Massachusetts has contracted with Orion Health, a global health software company, to oversee development of a statewide network for hospitals and doctors to exchange electronic health records. With the help of a $17 million federal grant awarded in February, the state expects to begin connecting providers this fall.
Health exchanges, which are being developed in states across the country, are designed to allow hospitals, doctors, long-term care facilities, and others to share information about patients so that they can better coordinate care, reduce medical errors, and avoid unnecessarily repeating tests or treatments.
Orion, which has created similar systems in Maine, Scotland, Singapore, and elsewhere around the world, has agreed to work with the state for at least three years in contracts totalling up to about $13 million.
The first phase of the exchange is expected to launch this fall, with just a handful of organizations using software and a cloud-based system to send data on command from one organization to the other.
“Remove the fax machine -- that’s basically what this is about,” said Manu Tandon, the state health information technology coordinator. The exchange is expected to be available to other providers before the end of the year.
“It’s almost like the Massachusetts Turnpike,” Tandon said. “Anybody can travel on it.”
In 2013, the state will focus on developing the ability to collect information for measuring health care quality. In 2014 and 2015, Tandon said, the system will be advanced to allow users to search for information about their patients rather than simply receiving it from another provider.
All three phases are expected to cost a total of about $50 million, though that figure is a rough estimate, Tandon said.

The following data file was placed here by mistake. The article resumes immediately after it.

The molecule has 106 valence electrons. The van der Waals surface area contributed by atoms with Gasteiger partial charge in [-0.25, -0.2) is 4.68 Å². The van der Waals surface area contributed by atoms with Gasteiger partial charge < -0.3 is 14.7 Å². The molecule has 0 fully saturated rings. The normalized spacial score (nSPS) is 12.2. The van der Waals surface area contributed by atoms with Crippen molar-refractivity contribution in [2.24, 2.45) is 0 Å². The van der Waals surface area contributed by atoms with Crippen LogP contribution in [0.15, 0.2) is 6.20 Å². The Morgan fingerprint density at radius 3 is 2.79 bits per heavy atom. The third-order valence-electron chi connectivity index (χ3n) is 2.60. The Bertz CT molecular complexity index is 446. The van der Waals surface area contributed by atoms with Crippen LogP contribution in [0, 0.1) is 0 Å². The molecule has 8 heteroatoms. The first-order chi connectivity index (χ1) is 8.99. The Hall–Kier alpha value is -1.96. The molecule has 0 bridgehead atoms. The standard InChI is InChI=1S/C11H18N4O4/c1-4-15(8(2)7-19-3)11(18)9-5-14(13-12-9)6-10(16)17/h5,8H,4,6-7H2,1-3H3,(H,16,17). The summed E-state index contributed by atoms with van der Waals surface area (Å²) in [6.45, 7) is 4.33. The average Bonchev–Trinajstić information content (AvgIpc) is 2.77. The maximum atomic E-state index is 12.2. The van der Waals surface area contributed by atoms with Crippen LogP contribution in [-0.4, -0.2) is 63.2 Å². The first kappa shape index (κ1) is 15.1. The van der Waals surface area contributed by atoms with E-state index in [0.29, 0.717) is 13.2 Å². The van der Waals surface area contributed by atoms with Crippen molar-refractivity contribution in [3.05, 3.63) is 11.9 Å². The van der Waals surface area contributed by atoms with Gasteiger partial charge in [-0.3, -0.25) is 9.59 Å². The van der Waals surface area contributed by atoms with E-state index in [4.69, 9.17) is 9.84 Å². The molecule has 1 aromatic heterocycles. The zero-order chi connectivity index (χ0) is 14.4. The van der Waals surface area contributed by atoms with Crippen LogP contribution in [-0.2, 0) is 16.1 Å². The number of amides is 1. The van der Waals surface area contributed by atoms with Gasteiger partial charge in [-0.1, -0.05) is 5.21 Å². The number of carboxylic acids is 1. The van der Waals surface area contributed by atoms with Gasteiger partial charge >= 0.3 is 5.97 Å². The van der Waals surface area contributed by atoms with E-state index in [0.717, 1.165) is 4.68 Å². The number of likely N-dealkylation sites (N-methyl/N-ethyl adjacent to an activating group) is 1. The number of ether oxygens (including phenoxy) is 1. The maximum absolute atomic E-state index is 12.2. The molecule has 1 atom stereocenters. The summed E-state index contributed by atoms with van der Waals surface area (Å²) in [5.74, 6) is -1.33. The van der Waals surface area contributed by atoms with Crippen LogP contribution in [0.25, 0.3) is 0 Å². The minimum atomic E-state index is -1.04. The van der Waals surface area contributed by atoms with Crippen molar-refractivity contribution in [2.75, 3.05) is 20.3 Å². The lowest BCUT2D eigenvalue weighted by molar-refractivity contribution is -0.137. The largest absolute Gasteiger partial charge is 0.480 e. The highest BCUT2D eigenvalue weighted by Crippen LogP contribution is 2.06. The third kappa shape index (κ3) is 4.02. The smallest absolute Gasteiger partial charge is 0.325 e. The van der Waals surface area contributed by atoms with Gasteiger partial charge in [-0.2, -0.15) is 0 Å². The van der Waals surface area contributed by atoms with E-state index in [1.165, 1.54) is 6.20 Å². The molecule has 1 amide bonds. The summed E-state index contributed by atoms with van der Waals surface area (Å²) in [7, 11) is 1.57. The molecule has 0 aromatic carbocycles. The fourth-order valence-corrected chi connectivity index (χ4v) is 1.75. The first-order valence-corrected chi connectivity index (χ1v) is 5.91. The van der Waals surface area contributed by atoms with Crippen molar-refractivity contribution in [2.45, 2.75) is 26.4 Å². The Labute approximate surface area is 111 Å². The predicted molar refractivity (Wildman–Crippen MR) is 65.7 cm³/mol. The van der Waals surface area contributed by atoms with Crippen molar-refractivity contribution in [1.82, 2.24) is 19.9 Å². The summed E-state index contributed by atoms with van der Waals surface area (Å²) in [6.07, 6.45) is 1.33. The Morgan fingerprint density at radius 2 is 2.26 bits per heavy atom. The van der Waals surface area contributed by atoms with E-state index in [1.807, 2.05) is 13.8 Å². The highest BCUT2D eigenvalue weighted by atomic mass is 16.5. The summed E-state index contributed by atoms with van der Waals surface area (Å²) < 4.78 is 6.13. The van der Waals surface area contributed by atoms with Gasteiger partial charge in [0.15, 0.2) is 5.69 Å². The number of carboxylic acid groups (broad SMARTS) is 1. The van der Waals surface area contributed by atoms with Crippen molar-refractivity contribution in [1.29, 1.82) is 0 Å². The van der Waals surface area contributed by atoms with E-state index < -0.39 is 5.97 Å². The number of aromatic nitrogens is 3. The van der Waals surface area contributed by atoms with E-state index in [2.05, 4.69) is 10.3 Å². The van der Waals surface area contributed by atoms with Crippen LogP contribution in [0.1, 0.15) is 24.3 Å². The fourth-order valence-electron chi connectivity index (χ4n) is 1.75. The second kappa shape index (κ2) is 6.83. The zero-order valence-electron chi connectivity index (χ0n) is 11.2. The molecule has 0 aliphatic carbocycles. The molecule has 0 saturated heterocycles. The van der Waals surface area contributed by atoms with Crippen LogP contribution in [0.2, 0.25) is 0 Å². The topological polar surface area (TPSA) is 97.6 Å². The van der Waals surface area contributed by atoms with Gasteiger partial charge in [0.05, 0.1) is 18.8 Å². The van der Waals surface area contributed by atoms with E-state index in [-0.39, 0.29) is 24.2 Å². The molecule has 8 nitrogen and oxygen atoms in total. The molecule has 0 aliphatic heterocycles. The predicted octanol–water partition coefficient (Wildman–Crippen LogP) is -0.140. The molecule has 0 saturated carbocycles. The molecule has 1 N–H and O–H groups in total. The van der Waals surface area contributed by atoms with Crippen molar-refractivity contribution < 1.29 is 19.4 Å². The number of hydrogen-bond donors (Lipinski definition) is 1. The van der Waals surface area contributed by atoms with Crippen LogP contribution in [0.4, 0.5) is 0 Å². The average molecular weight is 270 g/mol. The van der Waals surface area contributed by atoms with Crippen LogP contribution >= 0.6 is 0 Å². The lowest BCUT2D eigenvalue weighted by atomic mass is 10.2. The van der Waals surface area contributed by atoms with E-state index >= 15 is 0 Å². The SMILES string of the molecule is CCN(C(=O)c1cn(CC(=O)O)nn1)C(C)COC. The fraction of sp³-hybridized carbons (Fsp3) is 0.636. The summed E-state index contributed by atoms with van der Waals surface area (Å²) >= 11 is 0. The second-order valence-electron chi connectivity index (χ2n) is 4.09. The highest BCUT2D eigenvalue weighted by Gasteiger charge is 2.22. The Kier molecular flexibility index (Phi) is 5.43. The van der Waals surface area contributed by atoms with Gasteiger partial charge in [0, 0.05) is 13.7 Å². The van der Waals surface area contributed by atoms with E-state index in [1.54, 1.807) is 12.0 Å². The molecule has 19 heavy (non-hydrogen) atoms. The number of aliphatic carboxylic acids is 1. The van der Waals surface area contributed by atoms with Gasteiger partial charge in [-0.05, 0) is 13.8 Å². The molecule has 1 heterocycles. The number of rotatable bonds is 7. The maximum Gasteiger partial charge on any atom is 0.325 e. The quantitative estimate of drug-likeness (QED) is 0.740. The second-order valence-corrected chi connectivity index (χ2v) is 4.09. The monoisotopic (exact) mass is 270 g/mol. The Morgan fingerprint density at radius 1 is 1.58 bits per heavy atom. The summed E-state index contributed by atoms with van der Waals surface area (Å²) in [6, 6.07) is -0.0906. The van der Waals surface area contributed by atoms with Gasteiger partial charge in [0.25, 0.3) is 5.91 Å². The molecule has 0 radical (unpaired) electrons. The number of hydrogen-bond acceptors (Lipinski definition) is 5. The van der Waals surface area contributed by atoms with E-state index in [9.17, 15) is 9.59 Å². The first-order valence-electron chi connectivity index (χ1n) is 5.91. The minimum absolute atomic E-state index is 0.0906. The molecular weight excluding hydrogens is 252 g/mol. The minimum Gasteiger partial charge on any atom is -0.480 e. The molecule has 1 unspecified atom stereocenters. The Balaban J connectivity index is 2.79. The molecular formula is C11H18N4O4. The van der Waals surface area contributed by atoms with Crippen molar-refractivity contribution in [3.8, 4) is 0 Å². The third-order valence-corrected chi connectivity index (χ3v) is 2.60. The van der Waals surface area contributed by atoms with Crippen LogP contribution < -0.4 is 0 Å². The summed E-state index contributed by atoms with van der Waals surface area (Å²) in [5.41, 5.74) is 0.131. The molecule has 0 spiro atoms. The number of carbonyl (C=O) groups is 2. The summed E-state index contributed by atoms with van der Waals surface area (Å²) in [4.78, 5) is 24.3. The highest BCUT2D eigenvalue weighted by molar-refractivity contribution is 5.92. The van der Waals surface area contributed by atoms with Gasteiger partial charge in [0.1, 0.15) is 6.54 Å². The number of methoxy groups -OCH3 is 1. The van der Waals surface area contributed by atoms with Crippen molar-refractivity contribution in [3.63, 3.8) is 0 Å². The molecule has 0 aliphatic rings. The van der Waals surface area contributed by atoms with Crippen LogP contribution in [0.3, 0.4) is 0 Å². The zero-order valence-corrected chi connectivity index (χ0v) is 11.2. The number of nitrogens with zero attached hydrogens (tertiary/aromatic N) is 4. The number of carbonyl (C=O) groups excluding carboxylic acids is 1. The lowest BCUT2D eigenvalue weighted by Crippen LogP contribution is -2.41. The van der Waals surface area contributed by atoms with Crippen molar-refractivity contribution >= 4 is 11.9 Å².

Paul Viskovich, president of Orion’s North America operations, said the project should go smoothly in Massachusetts because many doctors and hospitals here already are familiar with electronic health records.
“There’s a lot of enthusiasm to use this throughout the state,” he said.
Nearly all states, including Massachusetts, use Orion products to transfer public health reporting data between state and federal agencies, Viskovich said. Users of the health exchanges must be credentialed by the company, which uses secure portals and data encryption to protect patient information, he said.
The exchange will “connect every payer, provider, and patient to a single technology backbone,” Secretary of Health and Human Services Dr. JudyAnn Bigby said in a press release. “This will create the infrastructure providers and hospitals need to move towards a more integrated, global model of care.”
The exchange has developed from a successful partnership with the health care industry and others in the private sector, Tandon said. He pointed, as evidence, to a recent decision by the New England Healthcare Exchange Network, a group of payers and providers who designed a system for sharing administrative data, to forgo developing a clinical exchange in favor of using the state’s.
Still, success depends on doctors and others adopting electronic records. “Just because you build a highway doesn’t mean people will connect to it,” Tandon said.
The cost containment legislation passed Tuesday set aside $30 million -- apart from federal assistance that is also available -- to assist providers in bringing the electronic systems to their offices.